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Ontogenetic diet shifts of walleye: predicting consumption.
Galarowicz, Tracy1, 2, Wahl, David1, Herendeen, Robert1, 1 2
ABSTRACT- Young-of-year walleye (Stizostedion vitreum) undergo two ontogenetic diet shifts, switching from zooplankton to benthic invertebrates to fish. We examine how walleye size, prey type, and prey density influence consumption of zooplankton, benthic invertebrates, and fish. In single prey experiments, walleye of ten different sizes (20-150 mm) were offered either zooplankton, chironomid larvae, or fish over a range of prey densities. Zooplankton consumption increased with density; consumption also increased with length but then dropped sharply for 150 mm walleye. The number of chironomids consumed increased with size and prey density. Prey density but not walleye size influenced fish consumption. In multiple prey experiments, walleye were offered all three prey type simultaneously at varying densities. Walleye length was a critical factor determining the number of zooplankton, benthic invertebrates, and fish consumed. In general, fish density influenced consumption of all three types, benthic invertebrate density affected consumption of zooplankton and chironomids, and zooplankton density influenced foraging on zooplankton. At all sizes, walleye had the highest growth on fish. Using information from these experiments, we modeled consumption of zooplankton, benthic invertebrates, and fish by young-of-year walleye. We determined the relationship between walleye size and prey density for each prey type, and then fit these curves to our multiple prey data set incorporating the densities of the alternative prey available. Availability of prey at appropriate size is crucial to walleye growth and consequently survival.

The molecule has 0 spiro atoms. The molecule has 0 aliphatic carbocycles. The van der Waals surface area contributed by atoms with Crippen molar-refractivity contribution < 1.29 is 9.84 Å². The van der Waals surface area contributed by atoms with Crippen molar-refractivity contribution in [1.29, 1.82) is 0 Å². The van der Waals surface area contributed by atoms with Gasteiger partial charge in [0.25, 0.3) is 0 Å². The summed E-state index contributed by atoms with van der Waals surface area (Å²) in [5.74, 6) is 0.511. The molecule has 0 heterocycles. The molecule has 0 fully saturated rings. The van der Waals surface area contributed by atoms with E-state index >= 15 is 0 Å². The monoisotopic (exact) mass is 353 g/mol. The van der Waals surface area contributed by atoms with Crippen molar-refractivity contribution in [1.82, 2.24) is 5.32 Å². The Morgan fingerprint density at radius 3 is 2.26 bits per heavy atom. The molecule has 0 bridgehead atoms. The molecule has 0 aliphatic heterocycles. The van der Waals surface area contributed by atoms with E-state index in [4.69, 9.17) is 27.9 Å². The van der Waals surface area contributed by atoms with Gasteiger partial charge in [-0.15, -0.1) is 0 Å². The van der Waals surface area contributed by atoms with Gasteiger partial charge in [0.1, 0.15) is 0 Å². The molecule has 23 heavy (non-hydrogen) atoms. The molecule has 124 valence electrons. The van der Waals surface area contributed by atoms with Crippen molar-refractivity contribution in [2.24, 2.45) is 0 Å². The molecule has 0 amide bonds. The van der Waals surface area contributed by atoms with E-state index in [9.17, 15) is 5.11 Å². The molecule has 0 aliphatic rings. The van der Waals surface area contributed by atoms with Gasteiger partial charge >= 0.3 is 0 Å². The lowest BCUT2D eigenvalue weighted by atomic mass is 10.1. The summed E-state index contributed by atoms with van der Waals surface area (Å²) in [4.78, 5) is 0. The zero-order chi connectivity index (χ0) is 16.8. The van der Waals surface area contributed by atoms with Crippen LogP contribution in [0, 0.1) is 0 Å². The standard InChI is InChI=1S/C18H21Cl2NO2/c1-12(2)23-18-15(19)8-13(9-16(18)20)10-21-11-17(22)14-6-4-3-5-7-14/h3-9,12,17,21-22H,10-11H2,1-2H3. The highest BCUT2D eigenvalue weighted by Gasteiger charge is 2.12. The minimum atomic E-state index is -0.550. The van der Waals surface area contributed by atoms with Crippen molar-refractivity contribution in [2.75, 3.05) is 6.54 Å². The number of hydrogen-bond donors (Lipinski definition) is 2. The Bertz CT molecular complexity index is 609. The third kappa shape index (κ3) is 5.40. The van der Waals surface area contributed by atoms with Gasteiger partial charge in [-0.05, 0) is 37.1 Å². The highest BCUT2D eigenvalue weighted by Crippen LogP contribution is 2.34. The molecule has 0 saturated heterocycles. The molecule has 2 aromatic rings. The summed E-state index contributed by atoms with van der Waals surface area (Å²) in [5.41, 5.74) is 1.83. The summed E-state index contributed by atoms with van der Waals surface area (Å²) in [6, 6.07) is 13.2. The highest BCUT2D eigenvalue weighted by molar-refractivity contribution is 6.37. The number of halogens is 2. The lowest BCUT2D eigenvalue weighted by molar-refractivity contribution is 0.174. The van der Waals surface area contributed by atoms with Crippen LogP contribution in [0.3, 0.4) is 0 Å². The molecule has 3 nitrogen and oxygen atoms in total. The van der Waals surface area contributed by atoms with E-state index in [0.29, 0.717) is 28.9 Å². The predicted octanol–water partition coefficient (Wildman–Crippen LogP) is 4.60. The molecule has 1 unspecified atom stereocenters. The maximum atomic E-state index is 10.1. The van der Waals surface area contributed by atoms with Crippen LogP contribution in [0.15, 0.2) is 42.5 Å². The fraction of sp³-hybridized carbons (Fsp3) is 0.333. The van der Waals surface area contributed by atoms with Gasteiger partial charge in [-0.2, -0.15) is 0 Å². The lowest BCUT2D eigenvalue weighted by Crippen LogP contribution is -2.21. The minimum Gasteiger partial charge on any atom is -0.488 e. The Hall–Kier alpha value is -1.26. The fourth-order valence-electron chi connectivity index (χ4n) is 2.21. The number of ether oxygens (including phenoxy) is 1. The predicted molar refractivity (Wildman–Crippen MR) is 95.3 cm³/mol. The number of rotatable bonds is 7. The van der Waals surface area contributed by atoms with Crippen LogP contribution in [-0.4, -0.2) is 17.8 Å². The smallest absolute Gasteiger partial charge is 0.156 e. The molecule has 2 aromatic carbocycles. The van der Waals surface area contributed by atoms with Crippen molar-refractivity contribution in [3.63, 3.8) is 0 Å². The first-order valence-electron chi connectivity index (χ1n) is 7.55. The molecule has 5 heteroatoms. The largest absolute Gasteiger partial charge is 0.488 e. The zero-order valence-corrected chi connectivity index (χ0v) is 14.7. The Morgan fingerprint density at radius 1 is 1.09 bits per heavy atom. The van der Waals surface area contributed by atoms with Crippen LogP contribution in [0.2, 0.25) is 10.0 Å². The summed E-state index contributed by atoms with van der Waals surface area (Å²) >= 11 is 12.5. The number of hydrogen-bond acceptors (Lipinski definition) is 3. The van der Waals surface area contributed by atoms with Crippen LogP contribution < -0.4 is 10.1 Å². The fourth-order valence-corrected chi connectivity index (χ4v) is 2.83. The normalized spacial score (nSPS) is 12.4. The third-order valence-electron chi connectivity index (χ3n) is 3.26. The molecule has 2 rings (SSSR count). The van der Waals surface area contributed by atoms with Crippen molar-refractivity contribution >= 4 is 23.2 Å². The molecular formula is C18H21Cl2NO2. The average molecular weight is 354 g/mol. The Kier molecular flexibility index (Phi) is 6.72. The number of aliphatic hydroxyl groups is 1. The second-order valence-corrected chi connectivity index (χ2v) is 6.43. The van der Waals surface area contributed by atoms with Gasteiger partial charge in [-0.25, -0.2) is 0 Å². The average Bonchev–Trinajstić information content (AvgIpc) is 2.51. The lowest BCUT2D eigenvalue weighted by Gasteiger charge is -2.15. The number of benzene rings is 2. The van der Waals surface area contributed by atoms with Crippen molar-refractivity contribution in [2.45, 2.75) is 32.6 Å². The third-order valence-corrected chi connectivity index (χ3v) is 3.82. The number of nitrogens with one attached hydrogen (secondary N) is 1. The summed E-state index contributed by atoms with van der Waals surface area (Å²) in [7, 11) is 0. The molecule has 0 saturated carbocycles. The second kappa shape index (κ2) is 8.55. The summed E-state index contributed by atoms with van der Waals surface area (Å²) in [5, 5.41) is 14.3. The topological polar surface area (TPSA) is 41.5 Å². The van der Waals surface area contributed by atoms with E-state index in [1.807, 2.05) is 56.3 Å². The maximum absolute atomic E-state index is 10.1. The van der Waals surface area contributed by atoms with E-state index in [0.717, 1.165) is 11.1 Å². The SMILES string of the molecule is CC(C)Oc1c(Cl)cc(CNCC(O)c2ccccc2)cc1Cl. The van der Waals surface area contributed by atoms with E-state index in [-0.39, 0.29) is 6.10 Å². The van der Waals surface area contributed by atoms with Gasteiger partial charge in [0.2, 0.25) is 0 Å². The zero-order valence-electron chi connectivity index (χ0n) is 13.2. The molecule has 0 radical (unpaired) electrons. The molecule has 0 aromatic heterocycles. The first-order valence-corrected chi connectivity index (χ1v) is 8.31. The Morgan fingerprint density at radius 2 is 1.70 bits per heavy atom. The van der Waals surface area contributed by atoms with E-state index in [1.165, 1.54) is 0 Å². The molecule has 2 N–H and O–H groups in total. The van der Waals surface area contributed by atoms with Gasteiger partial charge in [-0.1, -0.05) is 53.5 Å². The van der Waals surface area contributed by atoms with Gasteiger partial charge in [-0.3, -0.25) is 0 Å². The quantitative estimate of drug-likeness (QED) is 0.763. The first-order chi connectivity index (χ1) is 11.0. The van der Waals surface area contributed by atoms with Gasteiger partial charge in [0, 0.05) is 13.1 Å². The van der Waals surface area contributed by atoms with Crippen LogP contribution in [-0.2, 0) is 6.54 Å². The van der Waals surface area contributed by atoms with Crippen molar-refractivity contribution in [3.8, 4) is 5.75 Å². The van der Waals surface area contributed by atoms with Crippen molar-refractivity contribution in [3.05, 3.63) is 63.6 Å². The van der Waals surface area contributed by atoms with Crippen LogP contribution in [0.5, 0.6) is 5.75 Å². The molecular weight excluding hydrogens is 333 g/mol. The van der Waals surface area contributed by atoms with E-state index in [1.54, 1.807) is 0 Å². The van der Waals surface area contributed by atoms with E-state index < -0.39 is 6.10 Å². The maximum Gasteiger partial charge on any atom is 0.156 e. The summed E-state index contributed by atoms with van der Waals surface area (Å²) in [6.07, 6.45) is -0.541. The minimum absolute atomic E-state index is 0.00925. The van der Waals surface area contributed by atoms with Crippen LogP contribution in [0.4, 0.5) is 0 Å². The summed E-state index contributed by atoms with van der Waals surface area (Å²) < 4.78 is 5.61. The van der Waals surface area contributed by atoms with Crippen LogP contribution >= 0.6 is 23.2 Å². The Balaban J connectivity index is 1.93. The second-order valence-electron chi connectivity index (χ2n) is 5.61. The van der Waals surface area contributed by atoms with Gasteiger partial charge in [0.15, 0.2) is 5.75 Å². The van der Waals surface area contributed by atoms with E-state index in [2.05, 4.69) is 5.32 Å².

KEY WORDS: Ontogenetic diet shifts, growth, walleye, Stizostedion